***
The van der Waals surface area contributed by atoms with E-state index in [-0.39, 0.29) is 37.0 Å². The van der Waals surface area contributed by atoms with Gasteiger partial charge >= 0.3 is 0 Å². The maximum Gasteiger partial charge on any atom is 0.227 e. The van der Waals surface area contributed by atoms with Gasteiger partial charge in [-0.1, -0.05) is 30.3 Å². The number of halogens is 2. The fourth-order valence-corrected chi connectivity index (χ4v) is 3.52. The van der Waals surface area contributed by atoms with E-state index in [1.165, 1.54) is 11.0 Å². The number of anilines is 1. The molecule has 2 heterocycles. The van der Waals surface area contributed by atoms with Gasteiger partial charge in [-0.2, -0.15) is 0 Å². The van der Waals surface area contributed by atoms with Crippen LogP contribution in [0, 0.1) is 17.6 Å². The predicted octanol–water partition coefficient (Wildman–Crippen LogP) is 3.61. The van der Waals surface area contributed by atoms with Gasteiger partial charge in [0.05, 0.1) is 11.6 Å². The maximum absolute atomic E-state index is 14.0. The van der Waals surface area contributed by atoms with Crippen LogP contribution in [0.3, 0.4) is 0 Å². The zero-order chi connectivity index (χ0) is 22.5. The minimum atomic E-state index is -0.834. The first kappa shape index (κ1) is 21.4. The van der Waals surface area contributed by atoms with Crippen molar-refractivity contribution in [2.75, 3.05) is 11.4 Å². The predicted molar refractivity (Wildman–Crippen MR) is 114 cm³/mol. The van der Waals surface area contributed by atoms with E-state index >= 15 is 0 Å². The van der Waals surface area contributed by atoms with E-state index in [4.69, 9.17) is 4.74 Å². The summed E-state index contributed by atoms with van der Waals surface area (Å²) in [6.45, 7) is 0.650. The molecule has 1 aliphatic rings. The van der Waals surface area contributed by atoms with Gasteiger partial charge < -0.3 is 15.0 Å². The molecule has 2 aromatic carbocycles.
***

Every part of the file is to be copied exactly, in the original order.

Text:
The van der Waals surface area contributed by atoms with E-state index in [-0.39, 0.29) is 37.0 Å². The van der Waals surface area contributed by atoms with Gasteiger partial charge >= 0.3 is 0 Å². The maximum Gasteiger partial charge on any atom is 0.227 e. The van der Waals surface area contributed by atoms with Gasteiger partial charge in [-0.1, -0.05) is 30.3 Å². The number of halogens is 2. The fourth-order valence-corrected chi connectivity index (χ4v) is 3.52. The van der Waals surface area contributed by atoms with E-state index in [1.165, 1.54) is 11.0 Å². The number of anilines is 1. The molecule has 2 heterocycles. The van der Waals surface area contributed by atoms with Gasteiger partial charge in [-0.2, -0.15) is 0 Å². The van der Waals surface area contributed by atoms with Crippen LogP contribution in [0, 0.1) is 17.6 Å². The predicted octanol–water partition coefficient (Wildman–Crippen LogP) is 3.61. The van der Waals surface area contributed by atoms with Gasteiger partial charge in [0.05, 0.1) is 11.6 Å². The maximum absolute atomic E-state index is 14.0. The van der Waals surface area contributed by atoms with Crippen LogP contribution in [0.3, 0.4) is 0 Å². The zero-order chi connectivity index (χ0) is 22.5. The minimum atomic E-state index is -0.834. The first kappa shape index (κ1) is 21.4. The van der Waals surface area contributed by atoms with Crippen molar-refractivity contribution in [2.75, 3.05) is 11.4 Å². The predicted molar refractivity (Wildman–Crippen MR) is 114 cm³/mol. The van der Waals surface area contributed by atoms with E-state index >= 15 is 0 Å². The van der Waals surface area contributed by atoms with E-state index in [4.69, 9.17) is 4.74 Å². The summed E-state index contributed by atoms with van der Waals surface area (Å²) in [6.45, 7) is 0.650. The molecule has 1 aliphatic rings. The van der Waals surface area contributed by atoms with Gasteiger partial charge < -0.3 is 15.0 Å². The molecule has 2 aromatic carbocycles.